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Developer plans for luxury condos, park on site of Anthony’s Pier 4

9-story tower, 1-acre park planned for prime waterfront site where iconic restaurant once held court

 A rendering shows where Tishman Speyer plans to build a nine-story condo building and a park on Pier 4.
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A rendering shows where Tishman Speyer plans to build a nine-story condo building and a park on Pier 4.

Thirty-five years ago, restaurateur Anthony Athanas had visions of new office towers and condos rising from the windswept piers between his iconic Anthony’s Pier 4 and Fort Point Channel. Soon, they’ll rise from the site of his old restaurant.

The New York developer Tishman Speyer disclosed details on Tuesday
of the nine-story luxury condo building it plans to put up on Pier 4 and a one-acre park where the now-empty Anthony’s still sits. Along with a 13-story office building that Tishman plans toward the middle of the pier, it’s the latest in a wave of development that has remade the barren docks since Athanas’s day.

Pending design approval by the city, Tishman hopes to start construction before the end of the year and to open the office building in 2017 and the condos in 2018. The restaurant, which closed in 2013, will probably be demolished next spring.

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The 100-unit condo building would be curved to maximize views of the downtown skyline. At the end of the pier would be a one-acre park, open to the public, and a plaza. The park would both preserve public access to the waterfront and allow the developer to command premium prices for condos with uninterrupted water views, said Vivien Li, president of the Boston Harbor Association, an advocacy group.

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“When they sell those condos, they’ll be able to tell buyers, ‘Nothing will ever block your views,’ ” Li said. “And you can look at a park. What’s wrong with that?”

Tishman hasn’t set prices on the condos, but units in a new building nearby on Fan Pier that were priced in the millions sold out quickly.

Tishman bought Pier 4 for $70 million this year from New England Development and is partnering with two Chinese insurance companies on a $500 million redevelopment plan, making Pier 4 the largest Chinese investment yet in Boston real estate.

Co-chief executive Rob Speyer said his company wants to create a project that will bring new residents and new businesses to the new neighborhood.

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“Our goal at Pier 4 is to create the brightest jewel of the Boston waterfront,” he said. “This will be a project entirely worthy of one of the world’s great cities.”

New development along the waterfront surrounds the former restaurant, which closed in 2013 and will probably be demolished next spring.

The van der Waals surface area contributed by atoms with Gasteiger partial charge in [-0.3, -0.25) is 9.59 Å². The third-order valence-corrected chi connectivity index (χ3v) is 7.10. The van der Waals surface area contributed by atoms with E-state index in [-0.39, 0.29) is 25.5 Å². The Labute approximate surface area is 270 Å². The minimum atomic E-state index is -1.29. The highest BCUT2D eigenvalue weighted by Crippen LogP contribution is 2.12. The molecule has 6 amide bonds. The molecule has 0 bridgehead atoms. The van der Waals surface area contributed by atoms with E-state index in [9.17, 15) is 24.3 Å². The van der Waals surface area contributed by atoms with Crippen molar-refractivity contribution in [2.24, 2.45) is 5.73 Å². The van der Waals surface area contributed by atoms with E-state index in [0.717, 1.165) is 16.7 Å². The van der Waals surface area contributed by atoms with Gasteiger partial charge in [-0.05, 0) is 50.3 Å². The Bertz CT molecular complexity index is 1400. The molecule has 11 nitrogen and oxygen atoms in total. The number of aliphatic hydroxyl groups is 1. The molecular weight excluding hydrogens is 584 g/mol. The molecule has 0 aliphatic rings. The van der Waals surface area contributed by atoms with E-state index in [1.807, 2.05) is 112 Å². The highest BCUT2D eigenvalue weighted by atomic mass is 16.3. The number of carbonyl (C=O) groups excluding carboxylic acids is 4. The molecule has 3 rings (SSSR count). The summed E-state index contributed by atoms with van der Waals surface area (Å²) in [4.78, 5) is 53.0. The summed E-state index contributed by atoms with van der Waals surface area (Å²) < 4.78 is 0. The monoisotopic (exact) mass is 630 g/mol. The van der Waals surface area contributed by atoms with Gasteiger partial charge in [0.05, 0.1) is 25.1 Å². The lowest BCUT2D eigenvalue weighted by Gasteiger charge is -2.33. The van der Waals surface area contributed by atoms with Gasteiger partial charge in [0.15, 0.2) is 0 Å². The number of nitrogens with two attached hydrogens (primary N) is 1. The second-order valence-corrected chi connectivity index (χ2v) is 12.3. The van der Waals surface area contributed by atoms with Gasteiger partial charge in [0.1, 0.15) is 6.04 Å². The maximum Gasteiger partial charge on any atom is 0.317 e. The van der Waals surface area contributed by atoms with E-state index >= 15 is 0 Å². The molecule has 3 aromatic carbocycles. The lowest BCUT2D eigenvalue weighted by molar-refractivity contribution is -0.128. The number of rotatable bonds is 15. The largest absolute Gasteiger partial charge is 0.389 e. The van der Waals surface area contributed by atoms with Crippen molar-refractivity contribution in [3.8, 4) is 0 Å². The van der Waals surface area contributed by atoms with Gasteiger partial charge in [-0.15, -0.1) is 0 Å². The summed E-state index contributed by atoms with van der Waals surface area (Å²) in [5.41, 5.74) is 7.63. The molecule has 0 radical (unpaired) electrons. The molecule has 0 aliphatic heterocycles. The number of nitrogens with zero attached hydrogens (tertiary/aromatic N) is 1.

David L Ryan/Globe Staff
New development along the waterfront surrounds the former restaurant, which closed in 2013 and will probably be demolished next spring.

There was a time, though, when Anthony’s Pier 4 was the biggest reason many people made the trip over Fort Point Channel. Its massive dining room with unparalleled views hosted Hollywood stars and local politicians, as well as generations of regular Bostonians out for a special-occasion dinner. At one point it was one of the top-grossing restaurants in the United States, known for its classic seafood dishes and baskets of steaming popovers.

Pam Berry/Globe Staff File
Anthony Athanas (right), the late founder of Anthony’s Pier 4 restaurant, celebrated his 89th birthday in 2000 with his son Michael.

Athanas, the Albanian immigrant who founded the place and greeted diners well into his 90s, had big designs for the largely empty neighborhood around him.

At one point he owned all the land out to Fan Pier and planned a big development of office buildings and housing. But legal disputes with his partners, the Pritzker family of Chicago, stalled the project and Athanas eventually lost most of the real estate, except Pier 4. In the late 1990s he sold development rights to New England Development, and a decade later, building in the Seaport finally took off. He died in 2005.

“He had a vision. It’s unfortunate he wasn’t able to realize it,” Li said. “But I think he’d be pleased that a part of the waterfront he felt had so much potential has come so far.”

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And, Li notes, the Seaport District today still draws people to its restaurants. They’re of a different era than Anthony’s and its departed neighbor, Jimmy’s Harborside, but they bring people in. Li said she tried to get dinner early one weeknight recently. It was an hour wait.

“They were packed,” she said. “That’s what [Jimmy and Anthony] would have wanted.”

It is possible that the new condos, or their office building neighbor, could have room for a new Anthony’s Pier 4. Both will have ground-floor retail and restaurants.

And Athanas’s sons still retain an option for a restaurant on the site, said family spokesman George Regan, though they have made no decision on whether to exercise it.

If he could see it now, Athanas would probably be glad about what has become of the neighborhood, Regan said. But he would be gladder with one change. “I think he’d only really be happy if there was a big Anthony’s Pier 4 out there,” Regan said.

pier 4 so boston 12-24-91
Globe file photo
Anthony’s Pier 4 in its heyday, 1991.

Tim Logan can be reached at tim.logan@globe.com. Follow him on Twitter at @bytimlogan.